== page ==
The U.S. lags well behind other nations in use of electronic medical records: 17 percent of U.S doctors compared with 80 percent in the top three countries.
Equity: Total Average Score: 71
On multiple indicators across quality of care and access to care, there is a wide gap between low-income or uninsured populations and those with higher incomes and insurance. On average, low-income and uninsured rates would need to improve by one-third to close the gap.
On average, it would require a 20 percent decrease in Hispanic risk rates to reach benchmark white rates on key indicators of quality, access, and efficiency. Hispanics are at particularly high risk of being uninsured, lacking a regular source of primary care, and not receiving essential preventive care.
Overall, it would require a 24 percent or greater improvement in African American mortality, quality, access, and efficiency indicators to approach benchmark white rates. Blacks are much more likely to die at birth or from chronic conditions such as heart disease and diabetes. Blacks also have significantly lower rates of cancer survival.
U.S. manufacturing jobs fading away fastIf there are fewer industrial jobs in America, in what sectors do we excel. Surely, you may say, this country is technologically savvy.
By Barbara Hagenbaugh,
Rochester, N.Y. - Charles Seitz remembers when Rochester was a bustling manufacturing town. Now, all the 58-year-old unemployed engineer sees is a landscape of empty buildings.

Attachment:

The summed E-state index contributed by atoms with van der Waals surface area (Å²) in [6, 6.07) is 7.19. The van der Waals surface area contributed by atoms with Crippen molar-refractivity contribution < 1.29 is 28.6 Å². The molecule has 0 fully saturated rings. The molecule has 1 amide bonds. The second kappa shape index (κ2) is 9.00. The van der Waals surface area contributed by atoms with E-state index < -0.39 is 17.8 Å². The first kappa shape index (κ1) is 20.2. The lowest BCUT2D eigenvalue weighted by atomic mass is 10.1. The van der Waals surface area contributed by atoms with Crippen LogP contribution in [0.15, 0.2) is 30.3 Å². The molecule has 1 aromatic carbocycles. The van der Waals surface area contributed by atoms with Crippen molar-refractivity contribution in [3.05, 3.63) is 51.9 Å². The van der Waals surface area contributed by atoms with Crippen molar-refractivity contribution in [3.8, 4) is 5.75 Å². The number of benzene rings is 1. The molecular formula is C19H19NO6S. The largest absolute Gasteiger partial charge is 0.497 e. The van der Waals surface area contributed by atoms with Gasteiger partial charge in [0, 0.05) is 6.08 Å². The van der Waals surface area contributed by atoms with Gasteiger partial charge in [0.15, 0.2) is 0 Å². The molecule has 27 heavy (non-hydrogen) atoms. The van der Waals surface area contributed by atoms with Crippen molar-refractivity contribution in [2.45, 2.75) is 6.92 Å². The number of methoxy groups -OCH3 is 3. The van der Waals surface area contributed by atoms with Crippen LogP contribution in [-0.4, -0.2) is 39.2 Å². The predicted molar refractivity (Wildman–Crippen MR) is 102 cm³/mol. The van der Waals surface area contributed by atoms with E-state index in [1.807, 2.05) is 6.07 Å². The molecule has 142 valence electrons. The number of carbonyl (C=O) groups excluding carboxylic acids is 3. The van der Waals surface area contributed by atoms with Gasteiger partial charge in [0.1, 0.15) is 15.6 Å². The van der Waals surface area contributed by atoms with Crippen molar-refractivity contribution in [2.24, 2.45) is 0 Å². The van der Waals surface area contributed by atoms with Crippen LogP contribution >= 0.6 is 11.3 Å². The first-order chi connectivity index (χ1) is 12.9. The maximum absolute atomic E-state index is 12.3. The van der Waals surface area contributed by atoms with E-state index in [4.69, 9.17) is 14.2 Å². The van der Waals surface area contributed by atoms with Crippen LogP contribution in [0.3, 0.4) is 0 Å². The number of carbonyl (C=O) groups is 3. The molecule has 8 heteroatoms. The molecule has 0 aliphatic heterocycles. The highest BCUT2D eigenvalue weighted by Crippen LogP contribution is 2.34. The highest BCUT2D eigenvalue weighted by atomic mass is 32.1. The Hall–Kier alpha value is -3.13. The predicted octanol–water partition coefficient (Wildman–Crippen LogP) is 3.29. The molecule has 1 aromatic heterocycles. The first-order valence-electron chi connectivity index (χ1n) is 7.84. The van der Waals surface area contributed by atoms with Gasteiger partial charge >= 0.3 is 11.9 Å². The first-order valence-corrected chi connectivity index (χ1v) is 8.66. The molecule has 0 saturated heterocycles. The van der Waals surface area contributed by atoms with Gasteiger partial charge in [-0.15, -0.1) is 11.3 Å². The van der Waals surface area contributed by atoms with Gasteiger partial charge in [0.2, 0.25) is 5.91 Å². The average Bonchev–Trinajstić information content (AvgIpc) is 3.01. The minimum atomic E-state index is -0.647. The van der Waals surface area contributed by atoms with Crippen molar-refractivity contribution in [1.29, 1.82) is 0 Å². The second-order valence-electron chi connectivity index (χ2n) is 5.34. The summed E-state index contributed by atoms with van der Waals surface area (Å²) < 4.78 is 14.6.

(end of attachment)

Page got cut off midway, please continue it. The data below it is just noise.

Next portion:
"There's nothing made here anymore," the former Eastman Kodak employee says, his eyes welling with tears as he talks about his struggle to find a new job. "Wealth is really created by making things. I still adhere to that."
It's a situation that's been playing out across the country for decades but has received increased attention in recent years.
Fifty years ago, a third of U.S. employees worked in factories, making everything from clothing to lipstick to cars. Today, a little more than one-tenth of the nation's 131 million workers are employed by manufacturing firms. Four-fifths are in services.
The decline in manufacturing jobs has swiftly accelerated since the beginning of 2000. Since then, more than 1.9 million factory jobs have been cut about 10% of the sector's workforce. During the same period, the number of jobs outside manufacturing has risen close to 2%.
Many of the factory jobs are being cut as companies respond to a sharp rise in global competition. Unable to rise prices and often forced to cut them companies must find any way they can to reduce costs and hang onto profits.
Jobs are increasingly being moved abroad as companies take advantage of lower labor costs and position themselves to sell products to a growing and promising market abroad. Economy.com, an economic consulting firm in West Chester, Pa., estimates 1.3 million manufacturing jobs have been moved abroad since the beginning of 1992 the bulk coming in the last three years. Most of those jobs have gone to Mexico and East Asia.
I invite you to take this survey. Test Your High Speed Internet IQ. Consider where the United Sates ranks in the world of cyberspace. Then, if you are able, stand tall and proud, as you say, 'I am an American.'
Please Peruse the Sources, Resources, and References. Familiarize Yourself with the Homeland . . .